This is the back bone which provides the core functionality. It interacts with the RAR-lab unrar.dll (written in C++) which encapsulates all the functionality for manipulating (not compressing, only extracting) .rar compressed archives. The module also reads the .rar header format to make important decisions.

There is much more going on inside the module but I will briefly introduce the most crucial parts:

"list_files_in_archive" is the procedure that lists the details embedded into the archive (files bundled into the .rar archive, archive's comments)

"extract_headers()" is the procedure that reads the headers

"process_file" is the public procedure that is called by the client. The procedure receives all needed information from the client (file, output directory, password, an optional callback and a parameter ERAR_MAP_DIR_YES that instructs whether to create a directory named after the file name) in the form of a hash containing named parameters:

($result,$directory) = process_file(
 file=>$file, password=>$password,
callback=>$callback );
sub process_file {
my %params=@_; my ($file,$password,$output_dir_path,
$selection,$callback) =
@params{qw (file password output_
dir_path selection callback)};

It then calls the private extract_headers() function which runs various tests on the file by manipulating its file headers. It checks if it is valid, if it is multipart, if it is encrypted, extracts the embedded comments into an internal buffer handled by Perl for displaying to the user later on, and runs some more complex tests by using bitwise operations such as:

if (!($flagsEX & 256) && !($flagsEX & 128)
&& ($flagsEX & 1)) {
#not blockencrypted and not first volume
# and part of multi archive
#multipart and not the first volume...
# no need to process...skipping....
$continue=ERAR_MULTI_BRK; }

After extract_headers() returns, execution is resumed inside the process_file() subroutine. It uses the information collected by extract_headers() for actually extracting the file.

Multi-part .rar archives are chained together. Their headers contain the file names of the rest of the parts. When you extract just one part of the chain, the rest of the parts are extracted as well since they are linked. We use that to our advantage for caching purposes.

After a file is successfully extracted by process_file(), the data comprising of the filename together with its absolute path and password (if it was password protected) is forwarded to list_files_in_archive() which re-opens the file. (It is a straightforward operation even if the file is password protected since the password has been already retrieved and does not have to be looked up again), extracts the file names of the rest of the parts and stores them in hash:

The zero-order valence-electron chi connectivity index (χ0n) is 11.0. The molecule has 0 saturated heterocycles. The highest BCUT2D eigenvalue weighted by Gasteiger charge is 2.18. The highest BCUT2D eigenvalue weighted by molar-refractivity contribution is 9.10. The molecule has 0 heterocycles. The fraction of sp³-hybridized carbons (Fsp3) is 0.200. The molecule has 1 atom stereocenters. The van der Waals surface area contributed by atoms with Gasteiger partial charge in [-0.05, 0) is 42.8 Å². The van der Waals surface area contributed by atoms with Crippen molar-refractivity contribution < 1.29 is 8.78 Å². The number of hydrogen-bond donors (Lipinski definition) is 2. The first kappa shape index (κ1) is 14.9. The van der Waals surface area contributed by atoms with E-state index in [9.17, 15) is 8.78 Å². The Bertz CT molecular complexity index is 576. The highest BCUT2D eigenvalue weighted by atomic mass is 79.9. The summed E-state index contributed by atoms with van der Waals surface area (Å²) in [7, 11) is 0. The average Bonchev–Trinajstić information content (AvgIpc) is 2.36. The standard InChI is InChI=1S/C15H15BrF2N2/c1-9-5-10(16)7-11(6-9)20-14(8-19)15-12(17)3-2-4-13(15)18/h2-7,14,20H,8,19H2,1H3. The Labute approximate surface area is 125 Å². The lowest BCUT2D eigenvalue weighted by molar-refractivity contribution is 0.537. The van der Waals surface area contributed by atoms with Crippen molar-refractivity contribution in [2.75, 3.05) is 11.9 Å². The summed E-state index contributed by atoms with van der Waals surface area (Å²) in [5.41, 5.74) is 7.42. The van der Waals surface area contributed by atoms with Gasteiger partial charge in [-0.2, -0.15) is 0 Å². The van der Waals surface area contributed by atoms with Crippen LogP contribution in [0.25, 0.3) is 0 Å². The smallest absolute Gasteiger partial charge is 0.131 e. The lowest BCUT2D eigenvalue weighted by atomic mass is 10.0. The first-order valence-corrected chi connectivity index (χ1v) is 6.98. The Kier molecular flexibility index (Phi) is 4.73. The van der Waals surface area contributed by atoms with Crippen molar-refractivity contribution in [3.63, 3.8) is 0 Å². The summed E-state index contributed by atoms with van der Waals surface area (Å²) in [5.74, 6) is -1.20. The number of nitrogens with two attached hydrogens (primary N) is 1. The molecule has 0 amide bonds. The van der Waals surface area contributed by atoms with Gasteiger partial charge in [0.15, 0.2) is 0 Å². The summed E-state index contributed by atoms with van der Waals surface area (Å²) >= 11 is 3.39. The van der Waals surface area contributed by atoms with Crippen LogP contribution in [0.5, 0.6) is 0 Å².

my @files = unpack( 'Z260Z260',
$RARHeaderData_struct );
$files[0] =~ s/\0//g;
$donotprocess{ $files[0] } = 1;

Later on when a file that has not been yet processed is encountered while traversing the directory, it is looked up inside the hash; if there is a match then there is no need to process it and a ERAR_CHAIN_FOUND=>
'found in chain.already processed', message is returned to the caller.

The issue here is that since it is a batch application it is primarily designed for speed, which means that all files are thrown inside a bucket (the common directory) and selecting individual files cannot be done as the process has to be fully automated. Therefore caching plays a very important role performance wise, being particularly beneficial when encountering multipart archives.

For example we have three files which are part of a multi-part archive:


A batch application would have to go through each one of them, while in a normal application, the user would select each of the the files they wanted to extract by clicking on it. The batch application however cannot do that; it will go through all the files regardless. The only information the batch application has at its disposal, comes from the files' headers. Encrypted files however do not reveal much, as their headers are encrypted and the only information revealed is whether they are encrypted or not (and that is why they are handled differently by the module).

So after we successfully process the first part, we also get the rest of the filenames comprising the chain and cache them inside the hash. Therefore the process won't need to be repeated when the rest of the files are encountered later on by the reading of the directory.

Furthermore, only successfully extracted files are entered into this hash, so we instantly know which files failed and which did not.

The added advantage of this approach is that since the hash is global, the caller/client has access to it. For example, UE&R uses it for deleting the successfully extracted files:

my $bool=Recycle(map {$_} keys %donotprocess)

Last Updated ( Monday, 13 March 2017 )